The £500bn hedge fund industry could be facing a raft of scandals similar to
the one currently embroiling futures broker Refco, due to a severe skills
shortage at accounting firms working with the funds.
Experts have warned that firms are finding it difficult to recruit staff
capable of coping with the demands of assurance and advisory work around the
funds, posing a substantial risk to investors and hedge fund managers.
The crisis over the lack of skills comes as market watchers grow increasingly
concerned that hedge funds do not have the systems in place to keep track of
activities and monitor risk and potential fraud.
The funds use increasingly exotic instruments and move rapidly. Without the
appropriate back-office capacity in place to monitor such transactions, funds
are left vulnerable to exploitation by unscrupulous individuals.
Last week, brokerage Refco went bankrupt after it emerged that the group’s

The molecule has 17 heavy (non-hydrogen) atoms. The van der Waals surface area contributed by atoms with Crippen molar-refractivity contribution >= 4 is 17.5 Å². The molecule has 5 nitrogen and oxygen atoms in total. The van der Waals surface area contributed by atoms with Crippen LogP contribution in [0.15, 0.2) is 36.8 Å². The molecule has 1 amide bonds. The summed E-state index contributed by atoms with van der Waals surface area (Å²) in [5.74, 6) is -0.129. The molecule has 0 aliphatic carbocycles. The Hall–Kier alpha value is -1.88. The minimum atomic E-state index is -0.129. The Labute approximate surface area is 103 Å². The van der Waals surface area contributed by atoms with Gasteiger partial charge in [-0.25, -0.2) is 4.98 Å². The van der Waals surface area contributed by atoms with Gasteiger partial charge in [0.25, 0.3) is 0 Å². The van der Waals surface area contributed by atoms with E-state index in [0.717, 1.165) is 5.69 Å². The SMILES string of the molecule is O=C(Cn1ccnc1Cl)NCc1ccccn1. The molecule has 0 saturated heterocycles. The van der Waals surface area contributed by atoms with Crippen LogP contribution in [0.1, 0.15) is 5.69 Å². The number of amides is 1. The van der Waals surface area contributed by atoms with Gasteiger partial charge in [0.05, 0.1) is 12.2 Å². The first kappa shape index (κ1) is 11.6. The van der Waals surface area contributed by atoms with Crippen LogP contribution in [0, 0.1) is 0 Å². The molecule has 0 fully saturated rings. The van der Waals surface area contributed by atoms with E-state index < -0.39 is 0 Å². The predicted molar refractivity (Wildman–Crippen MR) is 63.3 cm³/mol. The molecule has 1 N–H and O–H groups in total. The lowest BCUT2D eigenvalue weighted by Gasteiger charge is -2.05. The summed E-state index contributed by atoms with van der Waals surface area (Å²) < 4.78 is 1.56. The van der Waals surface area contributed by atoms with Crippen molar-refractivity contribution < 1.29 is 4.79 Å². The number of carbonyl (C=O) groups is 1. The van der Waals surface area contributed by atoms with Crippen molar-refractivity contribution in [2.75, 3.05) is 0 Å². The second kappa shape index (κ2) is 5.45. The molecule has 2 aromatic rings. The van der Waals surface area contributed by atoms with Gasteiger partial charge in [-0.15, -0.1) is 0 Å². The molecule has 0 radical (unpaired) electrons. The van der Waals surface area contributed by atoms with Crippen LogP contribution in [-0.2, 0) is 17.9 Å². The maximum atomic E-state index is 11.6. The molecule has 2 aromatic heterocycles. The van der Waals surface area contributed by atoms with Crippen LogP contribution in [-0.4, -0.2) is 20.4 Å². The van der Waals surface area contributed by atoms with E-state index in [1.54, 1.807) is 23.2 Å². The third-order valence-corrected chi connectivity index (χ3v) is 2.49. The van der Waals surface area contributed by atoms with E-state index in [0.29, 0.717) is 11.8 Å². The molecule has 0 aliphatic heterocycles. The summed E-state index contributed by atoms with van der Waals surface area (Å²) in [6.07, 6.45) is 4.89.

chief executive Phillip Bennett had allegedly used a hedge fund to conceal an
irregular $430m (£243m) debt from investors and regulators.
Amin Rajan, CEO of research firm Create, which has worked extensively with
KPMG on hedge fund research, said that, because the funds used such intricate
techniques, it was difficult to recruit individuals with the required ability.
‘There is a huge shortage of skills. There are not enough people out there
who understand how the investment vehicles are used,’ Rajan said. ‘Skills will
only develop as demand grows.’
Stuart McClaren, director of hedge fund services at Deloitte, said hedge
funds typically had very small staff quotas and relied on accounting firms to
provide risk management and financial systems expertise.
‘The industry is a difficult one and it is a concern,’ McLaren said. ‘Staff
numbers are small and it is hard to get up to speed as funds grow so rapidly and
major parties such as banks, brokers and institutions become involved. The
industry is not as controlled as it would like to be.’
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